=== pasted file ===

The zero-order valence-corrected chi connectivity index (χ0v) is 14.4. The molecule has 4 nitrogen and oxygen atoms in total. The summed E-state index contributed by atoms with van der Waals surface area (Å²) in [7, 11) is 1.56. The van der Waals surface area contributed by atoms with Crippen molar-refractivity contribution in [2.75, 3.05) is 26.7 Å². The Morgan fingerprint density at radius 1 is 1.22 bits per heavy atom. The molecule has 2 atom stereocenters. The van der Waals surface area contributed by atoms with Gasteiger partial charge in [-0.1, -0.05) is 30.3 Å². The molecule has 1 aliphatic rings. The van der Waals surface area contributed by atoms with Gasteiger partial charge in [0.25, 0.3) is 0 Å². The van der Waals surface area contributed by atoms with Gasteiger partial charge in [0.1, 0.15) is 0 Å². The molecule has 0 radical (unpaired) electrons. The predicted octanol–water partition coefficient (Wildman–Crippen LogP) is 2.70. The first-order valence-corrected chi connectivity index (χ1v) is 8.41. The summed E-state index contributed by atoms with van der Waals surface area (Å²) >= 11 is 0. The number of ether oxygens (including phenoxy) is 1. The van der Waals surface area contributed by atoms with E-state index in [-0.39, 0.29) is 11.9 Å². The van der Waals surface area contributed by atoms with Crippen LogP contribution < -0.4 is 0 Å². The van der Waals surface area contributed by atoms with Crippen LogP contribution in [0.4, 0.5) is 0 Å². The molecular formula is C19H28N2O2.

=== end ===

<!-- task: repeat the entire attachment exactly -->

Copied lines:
The zero-order valence-corrected chi connectivity index (χ0v) is 14.4. The molecule has 4 nitrogen and oxygen atoms in total. The summed E-state index contributed by atoms with van der Waals surface area (Å²) in [7, 11) is 1.56. The van der Waals surface area contributed by atoms with Crippen molar-refractivity contribution in [2.75, 3.05) is 26.7 Å². The Morgan fingerprint density at radius 1 is 1.22 bits per heavy atom. The molecule has 2 atom stereocenters. The van der Waals surface area contributed by atoms with Gasteiger partial charge in [-0.1, -0.05) is 30.3 Å². The molecule has 1 aliphatic rings. The van der Waals surface area contributed by atoms with Gasteiger partial charge in [0.25, 0.3) is 0 Å². The van der Waals surface area contributed by atoms with Gasteiger partial charge in [0.1, 0.15) is 0 Å². The molecule has 0 radical (unpaired) electrons. The predicted octanol–water partition coefficient (Wildman–Crippen LogP) is 2.70. The first-order valence-corrected chi connectivity index (χ1v) is 8.41. The summed E-state index contributed by atoms with van der Waals surface area (Å²) >= 11 is 0. The number of ether oxygens (including phenoxy) is 1. The van der Waals surface area contributed by atoms with E-state index in [-0.39, 0.29) is 11.9 Å². The van der Waals surface area contributed by atoms with Crippen LogP contribution < -0.4 is 0 Å². The van der Waals surface area contributed by atoms with Crippen LogP contribution in [0.4, 0.5) is 0 Å². The molecular formula is C19H28N2O2.